A month later, in January 1930, the Kwangsi Clique was back in Nanning.

POLITICAL: A great change in the situation since I last wrote ... Li Tsung-Jen is here. Passing by the Customs House the other morning, he took shelter in my office from a sudden downpour of rain, and spoke freely and with seeming confidence of his plans. He himself will direct operations from Nanning to clear the Lungchow and Pose rivers, at present infested with the remnants of Yü Tso-po’s army and by the peasant communists. All is quiet locally and the Nanning Chamber of Commerce has paid over $70,000 to Li. The money was raised without much difficulty, as the merchants are interested in the reopening of communications with Pose, where opium stocks have been held up for a long time.

In fact, Li and Pai could take no immediate action against the Communist forces in Kwangsi – a few days later a second Soviet was proclaimed on the Left River near the Indochinese border – because they found themselves under assault from Canton, where an army had been mustered against them in the name of Chiang Kai-shek’s government. Fighting spread in the east of the province, as they were joined by another leading commander of the Northern Expedition, Chang Fa-kuei, who brought the remnants of his forces, dubbed ‘Ironsides’, into Nanning to block the Cantonese advance.

Chang Fa-k’uei is now in charge of the defence of Nanning, and is setting about the task with great energy, digging trenches, putting up barricades, throwing out pickets, etc. I went to see him the other day and found to my surprise an undersized chétif-looking young man who might be taken for a rather elderly student ... His men throng the shops, tendering good Hongkong, Tonkin and Shanghai notes for their purchases. It is pleasant to hear the Peking burr so far south as this.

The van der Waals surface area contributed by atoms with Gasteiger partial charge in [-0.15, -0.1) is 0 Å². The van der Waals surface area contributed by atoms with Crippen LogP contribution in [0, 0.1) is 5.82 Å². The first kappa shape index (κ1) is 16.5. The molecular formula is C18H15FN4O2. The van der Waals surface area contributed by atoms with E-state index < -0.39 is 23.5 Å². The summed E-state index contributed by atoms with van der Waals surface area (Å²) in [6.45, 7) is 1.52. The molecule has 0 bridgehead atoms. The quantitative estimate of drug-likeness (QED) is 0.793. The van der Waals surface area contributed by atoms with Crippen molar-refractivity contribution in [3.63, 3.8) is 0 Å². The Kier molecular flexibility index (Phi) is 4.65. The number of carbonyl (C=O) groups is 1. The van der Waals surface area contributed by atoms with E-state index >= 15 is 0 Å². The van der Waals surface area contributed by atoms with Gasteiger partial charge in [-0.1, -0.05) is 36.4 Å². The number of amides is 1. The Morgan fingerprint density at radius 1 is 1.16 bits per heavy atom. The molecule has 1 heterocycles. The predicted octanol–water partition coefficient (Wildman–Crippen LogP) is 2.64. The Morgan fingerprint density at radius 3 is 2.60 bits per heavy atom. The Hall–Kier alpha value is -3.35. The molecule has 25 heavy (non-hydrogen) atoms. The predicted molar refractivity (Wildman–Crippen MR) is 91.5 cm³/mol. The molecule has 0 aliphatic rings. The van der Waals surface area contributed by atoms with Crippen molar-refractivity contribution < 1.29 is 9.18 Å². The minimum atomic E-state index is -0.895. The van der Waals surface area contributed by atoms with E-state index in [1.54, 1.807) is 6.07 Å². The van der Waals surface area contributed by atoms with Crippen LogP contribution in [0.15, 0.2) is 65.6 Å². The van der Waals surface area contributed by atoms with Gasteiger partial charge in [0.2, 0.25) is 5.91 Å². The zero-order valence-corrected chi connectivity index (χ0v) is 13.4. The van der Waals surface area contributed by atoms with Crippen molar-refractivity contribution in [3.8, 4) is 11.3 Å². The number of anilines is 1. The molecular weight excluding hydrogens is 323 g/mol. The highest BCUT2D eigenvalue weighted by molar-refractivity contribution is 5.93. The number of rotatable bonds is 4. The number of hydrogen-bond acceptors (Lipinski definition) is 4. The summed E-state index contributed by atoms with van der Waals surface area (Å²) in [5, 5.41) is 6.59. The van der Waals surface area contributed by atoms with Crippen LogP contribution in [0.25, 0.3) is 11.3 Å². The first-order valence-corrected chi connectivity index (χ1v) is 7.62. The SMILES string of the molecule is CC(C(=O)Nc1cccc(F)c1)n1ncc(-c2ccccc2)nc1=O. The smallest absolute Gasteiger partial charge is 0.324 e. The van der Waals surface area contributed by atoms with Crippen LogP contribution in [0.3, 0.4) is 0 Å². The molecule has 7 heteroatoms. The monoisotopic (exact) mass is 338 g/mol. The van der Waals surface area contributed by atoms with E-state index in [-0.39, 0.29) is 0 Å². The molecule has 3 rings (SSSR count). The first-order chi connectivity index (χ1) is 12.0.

The atmosphere in Nanning became an uncertain mixture, perhaps not untypical of the time, of siege and diversion, vividly captured in Stella’s diary. Cantonese aircraft would bomb the city one day: on the next the Kwangsi generals would be at their favourite sport. General Huang Shao-hsiang, the third member of the junta, ‘ordered us by telephone to provide him with some tennis today – it seems there is a momentary lull in the fighting,’ Stella noted in her diary. ‘He is a great man here and behaves as such. We hurriedly assembled tennis and tea out of doors, although a fine drizzle was falling. General Huang arrived with six soldiers with very long-nosed revolvers, as ever waving in the naked hand towards the eye of the host and hostess.’ Tournaments followed. At the dinner table, hot arguments were exchanged over the rights and wrongs of the current fighting with an Ironside staff officer who had been at the LSE, in which Shaemas and Stella revealed their common indignation at the plight of the Chinese peasantry at the hands of greedy warlords (‘it was refreshing saying what one thought to a Chinese militarist’). Amid much European prejudice, this is a rare occasion where Stella lets slip evidence of what my father might have known of Chinese intellectual life: here she reports him as citing Hu Shih, the leading moderate of the May Fourth generation, as the most intelligent critic of the plagues of contemporary China – a voice to abash any retrograde warlord.